Every 20 minutes someone in Australia suffers a stroke and approximately half of the stroke survivors have spatial neglect . Persons suffering from spatial neglect are not paying attention to the space opposite of their brain lesion and severe forms of neglect lead to numerous debilitating behaviours. For example, patients with right brain damage may collide with obstacles on their left, eat food only from the right side of their plate, ignore people situated on their left, or fail to dress or shave their left side . They may behave as if the left half of their world had ceased to exist  and in many cases they do not even realize that something is wrong. Neglect is a serious and disabling consequence of stroke. The presence or absence of spatial neglect is one of the most important determinants in predicting the level of dependence and outcome following brain injury [2, 4].
While the diagnosis of severe forms of spatial neglect is straightforward, measuring of more subtle forms can be difficult. There is a general consensus among clinicians, therapists and researchers that conventional neuropsychological tests are not very sensitive in uncovering subtle forms of neglect and that they do not assess the effect of neglect on activities of daily living (ADL) [5-8]. For instance, common neglect tests do not provide the information we need to judge whether a neglect patient will check the left side for approaching cars when crossing a street . Tapping into the demands of ADLs is important as neglect symptoms become more apparent in busy, attentionally demanding real-world environments than when the patient is assessed in a quiet testing room .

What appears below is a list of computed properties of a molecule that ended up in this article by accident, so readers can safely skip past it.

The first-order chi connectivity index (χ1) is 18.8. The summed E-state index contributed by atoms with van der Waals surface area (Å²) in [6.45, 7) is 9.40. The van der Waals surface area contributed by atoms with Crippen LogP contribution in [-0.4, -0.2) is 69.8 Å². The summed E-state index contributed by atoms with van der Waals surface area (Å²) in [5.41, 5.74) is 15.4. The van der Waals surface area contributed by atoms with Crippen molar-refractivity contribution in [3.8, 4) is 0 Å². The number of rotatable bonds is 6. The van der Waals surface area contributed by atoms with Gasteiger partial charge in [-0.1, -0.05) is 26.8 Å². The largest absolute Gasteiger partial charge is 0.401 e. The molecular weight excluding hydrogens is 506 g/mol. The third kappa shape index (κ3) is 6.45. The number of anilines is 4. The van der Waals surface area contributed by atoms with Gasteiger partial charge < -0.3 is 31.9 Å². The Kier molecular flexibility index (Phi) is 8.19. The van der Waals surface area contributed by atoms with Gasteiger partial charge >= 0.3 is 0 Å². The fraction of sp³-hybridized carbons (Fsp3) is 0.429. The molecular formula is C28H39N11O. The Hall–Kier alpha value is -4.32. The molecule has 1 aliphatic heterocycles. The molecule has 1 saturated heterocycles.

The failure of convential tests to predict actual everyday behaviour has substantial implications. Demonstrating the presence of neglect in clinical settings is a prerequisite of initiating interventions to mitigate its consequences. Moreover, evaluations on the effectiveness of neglect interventions are flawed since measures of conventional tests are typically used to assess treatment success [10, 11] .
In light of the lack of ecological validity associated with the use of conventional testing, the analysis of eye movements has been suggested as an alternative to assess neglect . Prelimary research has demonstrated that patients with left-sided neglect explore the neglected side of space very poorly, reflected by a lack of eye movements towards the left [12-14]. What is more, impairments in lateral exploratory behaviour appear to be a more sensitive measure of neglect than common clinical screening tests . While this initial research is promising, it is still very much in its infancy.
This research will validate eye movement diagnostics as an objective and sensitive measure of neglect. Recent advances in technology will be capitalized using eye tracking glasses to assess the eye movements of neglect patients. This novel approach allows us to measure eye movements while patients perform everyday activities. It is predicted that assessing patients in demanding real-world environments will provide a more sensitive and reliable measure of neglect than common clinical neglect tests.
The research will provide a sound basis from which a new diagnostic measure of neglect can be established. This new measure of neglect overcomes the limitations of traditional measures of neglect and will provide a measure of performance in real life.